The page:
Objective Justification in Disability Discrimination
When managing sickness absences for a disabled employee it is important to remember that any action taken against the employee, whether that be a warning under a disciplinary or capability policy or dismissal, must be objectively justified. The measure for objective justification is that the employer must show that its actions against the employee were proportionate in order to achieve a legitimate aim.
This recent case is a reminder that a Tribunal will demand evidence from the employer to back up the legitimate aim it says it is relying on, and that it considered the proportionality of its actions.
In this case it was recognised by the employer, DL Insurance Services Ltd (DLIS), that their employee Mrs O'Connor had a disability resulting in high absence levels over a number of years. According to the EAT, DLIS had adopted a very careful approach in this regard and had treated her with great sensitivity and sympathy, effectively permitting her to have a much longer period of sickness absence than the strict terms of its sickness absence policy would have allowed. Nevertheless, by 2016, DLIS considered that it was appropriate to issue a written warning for the 60 days' absence that Mrs O'Connor had had in the previous 12 months. This also meant her contractual sick pay ceased for future absences.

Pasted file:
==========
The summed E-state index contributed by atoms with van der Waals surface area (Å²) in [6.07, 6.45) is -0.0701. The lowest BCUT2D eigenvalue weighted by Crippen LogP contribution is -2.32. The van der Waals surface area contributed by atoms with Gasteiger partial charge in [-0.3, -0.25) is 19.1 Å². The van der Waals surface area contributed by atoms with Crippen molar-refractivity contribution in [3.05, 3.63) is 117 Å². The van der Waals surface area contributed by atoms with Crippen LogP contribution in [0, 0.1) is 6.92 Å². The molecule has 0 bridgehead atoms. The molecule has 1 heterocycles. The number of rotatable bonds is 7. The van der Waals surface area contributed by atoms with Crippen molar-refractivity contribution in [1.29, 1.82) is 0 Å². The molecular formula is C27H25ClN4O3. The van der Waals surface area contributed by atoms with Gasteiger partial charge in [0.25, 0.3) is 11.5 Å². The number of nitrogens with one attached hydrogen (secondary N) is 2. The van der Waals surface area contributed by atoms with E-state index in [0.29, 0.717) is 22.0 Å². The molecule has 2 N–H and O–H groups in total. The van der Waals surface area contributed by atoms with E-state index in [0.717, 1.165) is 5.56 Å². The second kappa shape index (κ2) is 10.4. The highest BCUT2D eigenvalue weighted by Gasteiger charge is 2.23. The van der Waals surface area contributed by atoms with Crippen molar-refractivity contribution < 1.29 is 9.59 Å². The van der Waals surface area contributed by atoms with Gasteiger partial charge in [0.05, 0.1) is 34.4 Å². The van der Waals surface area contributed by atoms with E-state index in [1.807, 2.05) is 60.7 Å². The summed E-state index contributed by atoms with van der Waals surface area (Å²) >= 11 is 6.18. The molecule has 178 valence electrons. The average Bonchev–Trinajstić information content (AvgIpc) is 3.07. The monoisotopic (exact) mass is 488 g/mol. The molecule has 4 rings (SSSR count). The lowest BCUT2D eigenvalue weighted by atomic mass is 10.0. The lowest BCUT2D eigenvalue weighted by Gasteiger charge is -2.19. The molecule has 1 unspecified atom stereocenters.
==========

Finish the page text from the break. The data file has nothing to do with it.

Mrs O'Connor claimed discrimination arising from disability under section 15 of the Equality Act 2010. The case turned on the issue of objective justification. DLIS had been pursuing the legitimate aims of ensuring adequate attendance levels and seeking to improve Mrs O'Connor's attendance. However, the EAT agreed with the employment tribunal that the warning was not a proportionate means of achieving those aims. DLIS had been unable to explain how the warning would assist their aims, other than by appealing to generalisations about the impact of absences. For example, the disciplining manager had not spoken to Mrs O'Connor's line manager about the possible impact. It was accepted that Mrs O'Connor had been genuinely ill and could not have avoided her absences. In those circumstances, DLIS had not discharged the burden of proving proportionality. DLIS had also failed to follow some of its processes, in particular failing to refer Mrs O'Connor to occupational health, and this contributed to the evidential gap on the issue of justification.
This case serves as a reminder of the sensitivities of dealing with disability-related absence. 60 days' absence in 12 months is high but, nevertheless, an employer must still be able to explain why it is appropriate in such a case to issue a warning, with reference to the specific circumstances of the employee's case.
Case: DL Insurance Services Ltd v O'Connor UKEAT/0230/17 (23 February 2018).
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